The BenQ W750 Projector 

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Secondhand bargains apart, there are a couple of kinds of really low cost projectors you can buy: no-name brands of dubious origin, and low resolution business projectors intended mostly to display charts and presentations. For different reasons, none of these will be much fun for home entertainment viewing. Yes, you’ll get a big screen, and it might even be watchable - for a while. If all you’re used to is a 36 inch TV you might even be temporarily impressed. But the odds are that the loss of nuance in the picture details, or problems with focus, or the jerkiness of the motion, or the screaming inaccuracy of the colour will send you back to your TV before the month is out.

benq w750 digital video projector
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However something very interesting has been happening in the home entertainment market over the past few years. Low end projectors capable of showing very decent big screen video have been turning up from brand-name manufacturers at the sort of price you’d expect to pay for a modestly specced 42 inch TV. We’re talking of decent, liveable-with projectors that cost only a couple of hundred quid or so more than those problematic cheapos.

That’s the good news. And here’s even better news. Among that batch of decent, brand-name, entry level offerings I’ve come across what I believe to be the bargain of the year. During the course of this review I had to keep going back to Amazon UK to check the price, because I kept thinking I must have got it wrong. And watching the picture I’m getting on the screen here I still don’t quite believe it.

The brand name is a solid player in the projector market - BenQ. The model I’m talking about is the W750. And that Amazon price gives you a fistful of change from 400 quid.

So what’s the catch? The bad news, if you’re a pixel counter, is that this is an “HD Ready” device with a native resolution of 720p. But, frankly, like the price this is a factor that I had to check more than once in the course of testing it for this review. The picture detail, given decent HD input, is superb, even on a 120 inch screen spread all over my living room wall.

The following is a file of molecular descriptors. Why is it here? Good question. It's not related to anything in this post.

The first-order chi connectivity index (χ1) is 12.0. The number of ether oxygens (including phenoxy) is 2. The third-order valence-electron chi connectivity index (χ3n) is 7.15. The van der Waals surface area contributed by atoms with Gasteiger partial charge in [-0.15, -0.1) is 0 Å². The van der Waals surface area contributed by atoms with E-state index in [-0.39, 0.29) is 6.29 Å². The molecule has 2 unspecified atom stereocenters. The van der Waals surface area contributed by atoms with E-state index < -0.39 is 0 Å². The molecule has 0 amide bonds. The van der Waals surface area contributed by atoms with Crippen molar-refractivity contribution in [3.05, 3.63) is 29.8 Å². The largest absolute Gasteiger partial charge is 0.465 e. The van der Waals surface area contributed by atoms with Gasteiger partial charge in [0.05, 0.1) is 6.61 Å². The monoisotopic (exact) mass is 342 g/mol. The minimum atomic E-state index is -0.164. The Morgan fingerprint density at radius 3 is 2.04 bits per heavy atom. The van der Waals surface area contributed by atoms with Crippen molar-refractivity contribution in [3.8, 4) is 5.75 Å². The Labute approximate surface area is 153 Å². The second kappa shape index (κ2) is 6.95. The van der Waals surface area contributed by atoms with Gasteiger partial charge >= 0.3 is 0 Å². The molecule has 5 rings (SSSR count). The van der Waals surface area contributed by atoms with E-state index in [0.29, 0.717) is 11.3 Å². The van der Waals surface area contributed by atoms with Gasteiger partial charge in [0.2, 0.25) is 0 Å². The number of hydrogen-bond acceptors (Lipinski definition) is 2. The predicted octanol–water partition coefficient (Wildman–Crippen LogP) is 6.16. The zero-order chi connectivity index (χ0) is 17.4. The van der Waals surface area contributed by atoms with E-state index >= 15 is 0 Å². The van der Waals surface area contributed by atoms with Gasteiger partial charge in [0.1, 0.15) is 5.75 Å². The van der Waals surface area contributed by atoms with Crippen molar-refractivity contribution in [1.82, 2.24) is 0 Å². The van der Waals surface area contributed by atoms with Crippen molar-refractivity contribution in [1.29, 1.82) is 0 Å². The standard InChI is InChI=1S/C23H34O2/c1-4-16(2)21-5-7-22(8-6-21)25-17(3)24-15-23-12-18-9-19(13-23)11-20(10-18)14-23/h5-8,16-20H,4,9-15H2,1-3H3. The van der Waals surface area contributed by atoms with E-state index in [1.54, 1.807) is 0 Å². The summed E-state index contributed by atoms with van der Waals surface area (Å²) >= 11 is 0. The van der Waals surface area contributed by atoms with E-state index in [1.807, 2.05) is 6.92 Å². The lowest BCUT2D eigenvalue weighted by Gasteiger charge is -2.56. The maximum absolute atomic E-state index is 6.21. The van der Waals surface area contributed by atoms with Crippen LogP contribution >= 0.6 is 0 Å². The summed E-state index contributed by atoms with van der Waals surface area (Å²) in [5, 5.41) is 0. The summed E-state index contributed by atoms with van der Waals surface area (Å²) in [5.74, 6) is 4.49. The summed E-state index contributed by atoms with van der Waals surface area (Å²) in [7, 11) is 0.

The image is bright, too. Manufacturers’ ANSI lumen figures aren’t always to be trusted in my experience, and in this case we’re promised 2500 of them. My test is to try watching daytime TV in the daylight on as large a screen as the projector will offer me. If that works, the machine’s bright enough for me. The BenQ W750 passes this test.

I say “daytime TV” because the luminosity dynamics of this kind of video are much flatter than you’d expect from a movie, which can plunge you into murky darkness while still expecting you to follow the story. Obviously however good and expensive your projector, daylight is going to wash out the black level detail, so projected movies always need to be watched in a darkened room. This is my second test: when I draw the curtains and watch, say, “Night Moves” (the 1975 version, of course), can I follow Gene Hackman lurking among the shadows, revolver in hand? Often a high lumen projector may fail this test, with low-light detail vanishing into less than half a dozen shades of grey. But the W750 nicely passes this test too.

As well as the ubiquitous HDMI, there are separate input sockets for component video and the older S-Video and composite video standards. Unusually for an entry-level projector, the W750 allows you to switch between two different HDMI inputs - particularly handy if you don’t have the projector hooked up to an AV receiver.

Another very welcome surprise in this price bracket is the 3D function. It’s not uncommon these days for entry level projectors to include a 3D tick box in the feature list, but the BenQ W750 does this really well, offering a bright, smooth and convincing display using DLPLink triple flash synchronisation between the projector and the glasses. This technology requires no addition wireless connection, relying on invisible signals relayed through the screen itself to keep the glasses in sync.

No glasses are bundled in the price, but DLPLink is widely used by multiple manufacturers, and you should be able to pick up a decent compatible pair on eBay for under a tenner. Or as I once did in a lucky bid, for 99p including P&P!

Yes, there are downsides to the BenQ W750. More costly projectors use a lens array that gangs the lens adjustment so that changing the zoom doesn’t alter the focus. With this projector you have to adjust both parameters separately.

The small white remote control isn’t backlit, and some of its buttons are tiny, but I’ve seen a lot worse on machines costing three times the price. The fan isn’t the quietest I’ve come across, and there’s a fair amount of light spill through the front ventilation grilles, although this is directed well off to the side of the screen.

The built-in sound is only mono: many projectors in this “home entertainment” category offer stereo. But the aficionado class of “home theatre” projectors rarely embody speakers, expecting the audio to be played through a separate hi-fi or surround sound system. Frankly I’d never recommend using a projector’s own speaker for anything except emergencies, and the BenQ’s mono audio is quite adequate for that.

Bottom line: the BenQ W750 is a huge amount of home entertainment for the money, and is an entry-level projector I can thoroughly recommend.

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OverallThe BenQ W750 Projector rated 76 out of 100

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